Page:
The number one rule to buying any dog is stay away from puppy mills. The typically puppy mill bulldog will spend its entire life in a 18″ x 18″ crate birthing litter after litter, while severe health issues go uncared for.
How do you spot a puppy mill puppy? No one is going to admit to being a puppy mill, but here are a few tricks to seeing past the facade.
- Stay away from pet store dogs. Most of them come from puppy mills and, even the ones that don’t, often have emotional and physical problems by the time they leave the cramped quarters of the store.
- Look for quality, not quantity. Any reputable breeder will not specialize in more than two breeds.
- A reputable breeder will also be happy to show you ALL of their dog facilities, including the nursery and kennel. They will also be more than happy to show you the dam and sire (if the sire is owned by them).
- Check your local shelters. Many of the dogs at shelters are purebred puppies. A quick and easy search on PetFinder.com will give you the run down.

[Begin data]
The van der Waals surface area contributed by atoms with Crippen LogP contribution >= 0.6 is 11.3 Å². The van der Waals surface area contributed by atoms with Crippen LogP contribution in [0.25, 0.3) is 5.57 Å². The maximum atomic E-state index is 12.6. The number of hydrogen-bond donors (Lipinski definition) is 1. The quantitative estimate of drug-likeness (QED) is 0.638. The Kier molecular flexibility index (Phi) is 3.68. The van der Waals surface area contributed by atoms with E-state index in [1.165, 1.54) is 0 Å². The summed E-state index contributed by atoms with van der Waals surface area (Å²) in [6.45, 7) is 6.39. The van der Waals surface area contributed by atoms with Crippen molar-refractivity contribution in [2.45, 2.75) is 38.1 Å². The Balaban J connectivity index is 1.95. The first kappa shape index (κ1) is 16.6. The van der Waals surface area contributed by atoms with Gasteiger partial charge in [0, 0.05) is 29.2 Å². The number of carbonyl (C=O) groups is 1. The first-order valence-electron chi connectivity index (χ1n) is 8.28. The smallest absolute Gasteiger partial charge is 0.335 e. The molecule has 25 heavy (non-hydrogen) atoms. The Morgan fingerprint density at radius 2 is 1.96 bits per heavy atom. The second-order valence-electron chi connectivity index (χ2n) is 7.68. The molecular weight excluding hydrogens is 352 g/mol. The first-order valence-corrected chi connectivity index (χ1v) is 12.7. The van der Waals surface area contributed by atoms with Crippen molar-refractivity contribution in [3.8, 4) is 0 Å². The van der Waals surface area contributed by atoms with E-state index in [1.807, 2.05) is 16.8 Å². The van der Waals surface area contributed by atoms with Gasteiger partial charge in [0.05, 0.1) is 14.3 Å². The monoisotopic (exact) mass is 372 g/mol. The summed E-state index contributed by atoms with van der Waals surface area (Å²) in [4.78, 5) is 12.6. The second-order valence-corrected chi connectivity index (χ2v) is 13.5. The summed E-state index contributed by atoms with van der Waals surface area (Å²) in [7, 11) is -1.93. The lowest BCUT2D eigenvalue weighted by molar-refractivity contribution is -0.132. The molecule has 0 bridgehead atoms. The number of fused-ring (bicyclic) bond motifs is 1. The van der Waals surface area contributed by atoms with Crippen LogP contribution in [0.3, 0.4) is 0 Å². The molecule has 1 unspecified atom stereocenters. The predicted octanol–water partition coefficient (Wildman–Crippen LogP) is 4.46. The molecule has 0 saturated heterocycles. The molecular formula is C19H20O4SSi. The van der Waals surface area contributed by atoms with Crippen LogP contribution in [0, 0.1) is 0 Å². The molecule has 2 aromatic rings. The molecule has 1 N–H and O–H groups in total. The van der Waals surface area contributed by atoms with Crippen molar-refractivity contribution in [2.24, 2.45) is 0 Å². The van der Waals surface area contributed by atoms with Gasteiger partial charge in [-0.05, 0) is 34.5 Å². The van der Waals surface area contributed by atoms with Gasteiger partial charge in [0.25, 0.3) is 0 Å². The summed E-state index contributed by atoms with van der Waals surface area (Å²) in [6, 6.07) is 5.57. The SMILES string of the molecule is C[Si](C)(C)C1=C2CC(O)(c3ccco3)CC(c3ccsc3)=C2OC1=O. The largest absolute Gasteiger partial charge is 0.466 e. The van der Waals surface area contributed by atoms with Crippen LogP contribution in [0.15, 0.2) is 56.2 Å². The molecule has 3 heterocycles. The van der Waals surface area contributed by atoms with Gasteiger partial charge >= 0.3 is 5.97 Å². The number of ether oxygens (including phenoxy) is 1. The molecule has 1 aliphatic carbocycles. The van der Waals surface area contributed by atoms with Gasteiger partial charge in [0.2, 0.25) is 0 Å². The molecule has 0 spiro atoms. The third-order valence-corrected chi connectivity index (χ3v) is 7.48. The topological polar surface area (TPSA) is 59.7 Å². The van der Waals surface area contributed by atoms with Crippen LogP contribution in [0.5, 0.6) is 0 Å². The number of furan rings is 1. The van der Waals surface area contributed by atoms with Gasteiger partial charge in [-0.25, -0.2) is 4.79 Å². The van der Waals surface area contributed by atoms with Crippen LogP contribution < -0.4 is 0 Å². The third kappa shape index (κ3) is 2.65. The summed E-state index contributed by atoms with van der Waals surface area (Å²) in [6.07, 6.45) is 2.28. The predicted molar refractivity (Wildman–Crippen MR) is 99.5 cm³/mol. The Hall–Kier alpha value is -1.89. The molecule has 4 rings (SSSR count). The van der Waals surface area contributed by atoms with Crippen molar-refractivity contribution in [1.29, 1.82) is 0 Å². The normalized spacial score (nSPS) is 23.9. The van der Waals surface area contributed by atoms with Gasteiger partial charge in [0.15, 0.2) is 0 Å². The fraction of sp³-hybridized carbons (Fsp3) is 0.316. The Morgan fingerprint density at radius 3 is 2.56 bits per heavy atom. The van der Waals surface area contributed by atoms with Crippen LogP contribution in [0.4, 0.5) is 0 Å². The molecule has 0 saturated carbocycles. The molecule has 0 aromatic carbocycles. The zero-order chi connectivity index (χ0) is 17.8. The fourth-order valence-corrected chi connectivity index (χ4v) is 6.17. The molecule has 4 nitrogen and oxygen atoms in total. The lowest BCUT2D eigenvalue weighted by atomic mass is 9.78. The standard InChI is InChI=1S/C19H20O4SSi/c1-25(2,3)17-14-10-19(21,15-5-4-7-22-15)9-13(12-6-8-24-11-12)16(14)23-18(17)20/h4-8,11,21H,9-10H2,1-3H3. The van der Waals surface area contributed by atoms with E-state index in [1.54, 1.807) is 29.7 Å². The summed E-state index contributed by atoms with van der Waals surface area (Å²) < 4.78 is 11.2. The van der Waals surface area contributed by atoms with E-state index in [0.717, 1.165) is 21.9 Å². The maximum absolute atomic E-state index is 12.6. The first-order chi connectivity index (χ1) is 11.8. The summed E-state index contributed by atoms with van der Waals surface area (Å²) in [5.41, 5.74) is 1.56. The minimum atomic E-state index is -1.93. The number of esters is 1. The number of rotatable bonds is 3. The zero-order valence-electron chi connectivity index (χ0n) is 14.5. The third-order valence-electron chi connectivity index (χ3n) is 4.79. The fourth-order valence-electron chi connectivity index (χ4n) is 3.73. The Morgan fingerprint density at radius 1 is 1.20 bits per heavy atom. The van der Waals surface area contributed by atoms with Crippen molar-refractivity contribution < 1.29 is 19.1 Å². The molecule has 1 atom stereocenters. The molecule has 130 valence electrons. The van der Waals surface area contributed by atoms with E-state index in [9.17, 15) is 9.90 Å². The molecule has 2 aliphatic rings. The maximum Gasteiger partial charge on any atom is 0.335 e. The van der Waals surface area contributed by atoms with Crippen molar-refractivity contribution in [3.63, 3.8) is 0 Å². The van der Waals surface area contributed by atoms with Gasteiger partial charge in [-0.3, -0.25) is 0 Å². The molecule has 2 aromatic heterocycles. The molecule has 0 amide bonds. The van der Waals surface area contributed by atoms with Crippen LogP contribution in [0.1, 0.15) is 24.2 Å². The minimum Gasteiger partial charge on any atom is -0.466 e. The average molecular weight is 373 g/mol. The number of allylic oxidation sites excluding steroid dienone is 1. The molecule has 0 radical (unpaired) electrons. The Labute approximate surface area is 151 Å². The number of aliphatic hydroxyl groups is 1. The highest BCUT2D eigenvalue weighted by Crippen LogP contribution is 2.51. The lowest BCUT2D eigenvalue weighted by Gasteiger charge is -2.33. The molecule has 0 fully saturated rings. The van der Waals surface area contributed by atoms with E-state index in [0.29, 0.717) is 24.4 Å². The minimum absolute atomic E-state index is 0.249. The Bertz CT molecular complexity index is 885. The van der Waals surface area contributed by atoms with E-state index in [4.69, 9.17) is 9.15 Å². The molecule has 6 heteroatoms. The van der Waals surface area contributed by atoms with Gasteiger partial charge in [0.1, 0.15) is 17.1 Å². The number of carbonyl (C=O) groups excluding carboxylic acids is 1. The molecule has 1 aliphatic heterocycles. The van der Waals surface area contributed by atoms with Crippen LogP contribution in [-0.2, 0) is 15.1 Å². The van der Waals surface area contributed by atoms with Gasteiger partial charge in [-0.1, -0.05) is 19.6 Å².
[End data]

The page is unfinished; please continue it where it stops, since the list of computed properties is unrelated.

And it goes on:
Bulldogs are an expensive breed to acquire, the price ranging from $2000-$3000 for a good pet quality dog in most of the USA. A great option for the person wanting a Bulldog, but who can’t afford a large sum for the initial purchase, would be a rescue Bulldog. There are many local clubs, animals shelters, rescue groups and other organizations that have Bulldogs needing a second chance at life.
- Remember, in most cases you get what you pay for, so beware of those selling Bulldog puppies for a few hundred dollars.
- You should also stay away from people trying to sell “Mini Bulldogs”, Bulldogs registered with a foundation you have never heard of, puppymills, pet stores, brokers, and dogs that just don’t look like they are Bulldogs.
- Show quality dogs could be priced several hundred dollars higher. Also, much depends on how the contract/bill of sale is written.
- Co-ownership, pet/show quality, or full ownership along with possible puppy (s) back plays a role in the price.
Other sources for purchasing bulldogs: